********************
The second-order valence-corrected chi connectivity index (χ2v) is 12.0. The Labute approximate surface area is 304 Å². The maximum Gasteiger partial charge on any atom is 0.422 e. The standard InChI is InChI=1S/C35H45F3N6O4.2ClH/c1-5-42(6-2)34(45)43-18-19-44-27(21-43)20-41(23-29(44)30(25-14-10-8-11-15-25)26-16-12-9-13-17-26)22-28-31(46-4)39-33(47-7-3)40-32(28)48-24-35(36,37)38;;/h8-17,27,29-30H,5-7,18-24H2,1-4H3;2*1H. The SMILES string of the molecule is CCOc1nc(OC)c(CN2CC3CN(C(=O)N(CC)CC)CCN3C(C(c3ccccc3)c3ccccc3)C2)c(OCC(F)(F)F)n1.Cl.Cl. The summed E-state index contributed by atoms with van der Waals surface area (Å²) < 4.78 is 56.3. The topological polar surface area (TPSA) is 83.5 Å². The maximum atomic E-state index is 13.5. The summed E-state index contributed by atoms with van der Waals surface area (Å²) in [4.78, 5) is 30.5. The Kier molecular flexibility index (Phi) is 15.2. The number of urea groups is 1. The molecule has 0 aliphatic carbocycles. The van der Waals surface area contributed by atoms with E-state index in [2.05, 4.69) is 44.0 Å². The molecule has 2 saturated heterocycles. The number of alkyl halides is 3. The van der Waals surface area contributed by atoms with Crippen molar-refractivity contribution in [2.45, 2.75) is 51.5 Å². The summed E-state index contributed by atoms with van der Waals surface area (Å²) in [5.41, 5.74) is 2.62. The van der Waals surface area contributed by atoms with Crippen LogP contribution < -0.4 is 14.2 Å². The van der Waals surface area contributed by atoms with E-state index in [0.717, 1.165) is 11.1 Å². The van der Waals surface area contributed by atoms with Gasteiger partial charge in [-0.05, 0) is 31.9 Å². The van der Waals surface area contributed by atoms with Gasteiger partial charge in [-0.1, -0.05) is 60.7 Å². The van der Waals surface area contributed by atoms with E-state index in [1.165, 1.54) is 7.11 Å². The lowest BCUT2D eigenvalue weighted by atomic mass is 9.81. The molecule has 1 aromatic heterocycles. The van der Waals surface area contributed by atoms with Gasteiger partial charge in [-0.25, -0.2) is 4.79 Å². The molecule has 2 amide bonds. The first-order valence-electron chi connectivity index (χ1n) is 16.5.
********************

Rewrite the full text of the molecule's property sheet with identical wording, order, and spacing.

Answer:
The second-order valence-corrected chi connectivity index (χ2v) is 12.0. The Labute approximate surface area is 304 Å². The maximum Gasteiger partial charge on any atom is 0.422 e. The standard InChI is InChI=1S/C35H45F3N6O4.2ClH/c1-5-42(6-2)34(45)43-18-19-44-27(21-43)20-41(23-29(44)30(25-14-10-8-11-15-25)26-16-12-9-13-17-26)22-28-31(46-4)39-33(47-7-3)40-32(28)48-24-35(36,37)38;;/h8-17,27,29-30H,5-7,18-24H2,1-4H3;2*1H. The SMILES string of the molecule is CCOc1nc(OC)c(CN2CC3CN(C(=O)N(CC)CC)CCN3C(C(c3ccccc3)c3ccccc3)C2)c(OCC(F)(F)F)n1.Cl.Cl. The summed E-state index contributed by atoms with van der Waals surface area (Å²) < 4.78 is 56.3. The topological polar surface area (TPSA) is 83.5 Å². The maximum atomic E-state index is 13.5. The summed E-state index contributed by atoms with van der Waals surface area (Å²) in [4.78, 5) is 30.5. The Kier molecular flexibility index (Phi) is 15.2. The number of urea groups is 1. The molecule has 0 aliphatic carbocycles. The van der Waals surface area contributed by atoms with E-state index in [2.05, 4.69) is 44.0 Å². The molecule has 2 saturated heterocycles. The number of alkyl halides is 3. The van der Waals surface area contributed by atoms with Crippen molar-refractivity contribution in [2.45, 2.75) is 51.5 Å². The summed E-state index contributed by atoms with van der Waals surface area (Å²) in [5.41, 5.74) is 2.62. The van der Waals surface area contributed by atoms with Crippen LogP contribution < -0.4 is 14.2 Å². The van der Waals surface area contributed by atoms with E-state index in [0.717, 1.165) is 11.1 Å². The van der Waals surface area contributed by atoms with Gasteiger partial charge in [-0.05, 0) is 31.9 Å². The van der Waals surface area contributed by atoms with Gasteiger partial charge in [-0.1, -0.05) is 60.7 Å². The van der Waals surface area contributed by atoms with E-state index in [1.165, 1.54) is 7.11 Å². The lowest BCUT2D eigenvalue weighted by atomic mass is 9.81. The molecule has 1 aromatic heterocycles. The van der Waals surface area contributed by atoms with Gasteiger partial charge in [-0.25, -0.2) is 4.79 Å². The molecule has 2 amide bonds. The first-order valence-electron chi connectivity index (χ1n) is 16.5.